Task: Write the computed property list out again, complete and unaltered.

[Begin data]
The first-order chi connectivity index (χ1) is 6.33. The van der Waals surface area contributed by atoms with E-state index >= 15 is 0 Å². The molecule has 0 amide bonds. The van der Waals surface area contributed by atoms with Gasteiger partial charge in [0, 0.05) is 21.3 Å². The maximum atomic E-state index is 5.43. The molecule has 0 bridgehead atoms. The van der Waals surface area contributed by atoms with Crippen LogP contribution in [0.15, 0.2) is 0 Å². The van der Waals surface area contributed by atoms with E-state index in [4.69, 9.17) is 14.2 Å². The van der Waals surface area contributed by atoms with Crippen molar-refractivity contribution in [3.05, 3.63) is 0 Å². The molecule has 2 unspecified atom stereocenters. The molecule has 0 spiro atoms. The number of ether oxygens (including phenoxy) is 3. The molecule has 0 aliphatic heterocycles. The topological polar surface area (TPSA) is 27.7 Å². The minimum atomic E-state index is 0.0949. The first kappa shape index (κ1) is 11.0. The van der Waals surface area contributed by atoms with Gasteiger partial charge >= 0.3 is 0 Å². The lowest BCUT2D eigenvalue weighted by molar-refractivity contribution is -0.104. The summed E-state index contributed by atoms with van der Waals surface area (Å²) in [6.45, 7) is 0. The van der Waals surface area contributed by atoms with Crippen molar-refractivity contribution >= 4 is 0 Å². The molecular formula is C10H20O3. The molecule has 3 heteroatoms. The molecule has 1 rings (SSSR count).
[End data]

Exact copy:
The first-order chi connectivity index (χ1) is 6.33. The van der Waals surface area contributed by atoms with E-state index >= 15 is 0 Å². The molecule has 0 amide bonds. The van der Waals surface area contributed by atoms with Gasteiger partial charge in [0, 0.05) is 21.3 Å². The maximum atomic E-state index is 5.43. The molecule has 0 bridgehead atoms. The van der Waals surface area contributed by atoms with Crippen LogP contribution in [0.15, 0.2) is 0 Å². The van der Waals surface area contributed by atoms with E-state index in [4.69, 9.17) is 14.2 Å². The van der Waals surface area contributed by atoms with Crippen molar-refractivity contribution in [3.05, 3.63) is 0 Å². The molecule has 2 unspecified atom stereocenters. The molecule has 0 spiro atoms. The number of ether oxygens (including phenoxy) is 3. The molecule has 0 aliphatic heterocycles. The topological polar surface area (TPSA) is 27.7 Å². The minimum atomic E-state index is 0.0949. The first kappa shape index (κ1) is 11.0. The van der Waals surface area contributed by atoms with Gasteiger partial charge >= 0.3 is 0 Å². The lowest BCUT2D eigenvalue weighted by molar-refractivity contribution is -0.104. The summed E-state index contributed by atoms with van der Waals surface area (Å²) in [6.45, 7) is 0. The van der Waals surface area contributed by atoms with Crippen molar-refractivity contribution >= 4 is 0 Å². The molecular formula is C10H20O3. The molecule has 3 heteroatoms. The molecule has 1 rings (SSSR count).